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Fidelity of Care
Circa 2011 Despite many novel applications of technology to the medical field, therapies for chronic disease lacks enough transparency and credibility to humanely empower users to manage therapy.
Diabetes Data Bus
There's a rising notion of a diabetes data bus. A system which integrates data collected from a variety of systems, and communicates that data to authorized users. In addition, this infrastructure would support agents from an expert systems presenting analyses and simulations of expected results.
Diabetics own multiple mobile computers that record biometric data on a regular basis. This typically includes a menagerie of glucometers, of which I own at least 5, 2 of which are in active rotation at any given time. I also use an insulin pump, like many diabetics, and it keeps logs of insulin given, as well as performs opaque simulations on expected results. In addition, there are ancillary devices that measure interstitial glucose levels on a real-time basis, as well as pedometers, sleep monitors, and the list goes on ad nauseum.
With so many sources of data critical to managing medical therapy, it is impossible to predict the new sources of data that will arise. It's also impossible to replace all the existing devices with new devices that are designed to cooperate with one another. However, all existing devices have a serial port with which an authorized agent can communicate with the device in order to audit therapeutic details. Therefore, it's much easier to adapt existing devices into a common framework that knows how to present data to expert systems, knows how to store data over time, and knows how to keep the user connected to that data in ways that allow better decision making.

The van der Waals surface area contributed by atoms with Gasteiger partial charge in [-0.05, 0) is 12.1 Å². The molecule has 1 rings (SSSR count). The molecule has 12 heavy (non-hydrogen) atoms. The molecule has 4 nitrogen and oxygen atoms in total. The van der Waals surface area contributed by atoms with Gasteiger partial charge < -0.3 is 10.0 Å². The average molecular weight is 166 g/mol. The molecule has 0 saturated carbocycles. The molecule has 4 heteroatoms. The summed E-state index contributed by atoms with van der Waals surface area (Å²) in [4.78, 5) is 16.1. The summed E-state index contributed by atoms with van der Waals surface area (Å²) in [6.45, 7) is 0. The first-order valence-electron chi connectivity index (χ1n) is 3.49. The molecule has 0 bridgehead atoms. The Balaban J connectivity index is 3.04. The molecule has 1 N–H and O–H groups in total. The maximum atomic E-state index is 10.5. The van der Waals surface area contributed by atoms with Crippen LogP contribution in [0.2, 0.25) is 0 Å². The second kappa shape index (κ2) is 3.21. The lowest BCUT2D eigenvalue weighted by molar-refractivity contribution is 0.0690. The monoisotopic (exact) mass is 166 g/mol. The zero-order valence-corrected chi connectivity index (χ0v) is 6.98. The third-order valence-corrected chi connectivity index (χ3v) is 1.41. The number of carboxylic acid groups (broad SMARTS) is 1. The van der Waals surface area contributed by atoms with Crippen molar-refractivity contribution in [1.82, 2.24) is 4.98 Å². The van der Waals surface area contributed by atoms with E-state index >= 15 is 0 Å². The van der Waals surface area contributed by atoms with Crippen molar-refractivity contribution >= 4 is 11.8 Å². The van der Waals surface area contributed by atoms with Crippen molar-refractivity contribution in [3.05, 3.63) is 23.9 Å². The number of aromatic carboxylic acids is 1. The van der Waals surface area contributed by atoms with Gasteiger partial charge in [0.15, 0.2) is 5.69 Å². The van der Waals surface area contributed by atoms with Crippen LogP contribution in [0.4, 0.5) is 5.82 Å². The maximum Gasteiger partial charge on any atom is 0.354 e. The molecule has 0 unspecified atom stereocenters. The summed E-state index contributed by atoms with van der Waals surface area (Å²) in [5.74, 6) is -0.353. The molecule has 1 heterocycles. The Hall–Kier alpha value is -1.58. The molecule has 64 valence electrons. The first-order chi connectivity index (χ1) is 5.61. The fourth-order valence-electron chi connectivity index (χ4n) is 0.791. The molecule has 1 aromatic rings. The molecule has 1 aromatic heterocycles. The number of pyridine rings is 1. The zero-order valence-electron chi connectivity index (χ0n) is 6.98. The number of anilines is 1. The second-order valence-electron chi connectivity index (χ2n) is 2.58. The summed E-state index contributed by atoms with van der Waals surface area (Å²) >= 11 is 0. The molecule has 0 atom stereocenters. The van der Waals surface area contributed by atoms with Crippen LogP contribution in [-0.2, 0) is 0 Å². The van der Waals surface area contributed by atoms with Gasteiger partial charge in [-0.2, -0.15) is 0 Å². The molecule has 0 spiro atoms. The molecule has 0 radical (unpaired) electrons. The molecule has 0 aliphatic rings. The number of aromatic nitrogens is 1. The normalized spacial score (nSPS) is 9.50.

Despite all the data currently logged by devices, how much of it is leveraged to drive ongoing decisions? The proprietary software offered by medical industry offers snapshots of interesting data from the past, and then asks the user to manually fill in any missing data. Each manufacturer offers a perspective that their software knows everything about managing diabetes, and in so doing fails to offer a holistic perspective on therapy.
Instead, a data bus accepts input from a variety of sources, aggregates it with other available sources, and makes it available to the user at any time and any place. The user can choose which applications can subscribe to data, as well as re-route and transform data into those applications. Indivo already provides the container for aggregating a user's data with customizable schema types. Cube offers a great presentation engine for arbitrary data. When the two are tweaked to manage the data from diabetic therapy, we have a diabetic data bus.
- log - December's sugars and pump histories as of
- 2011 ??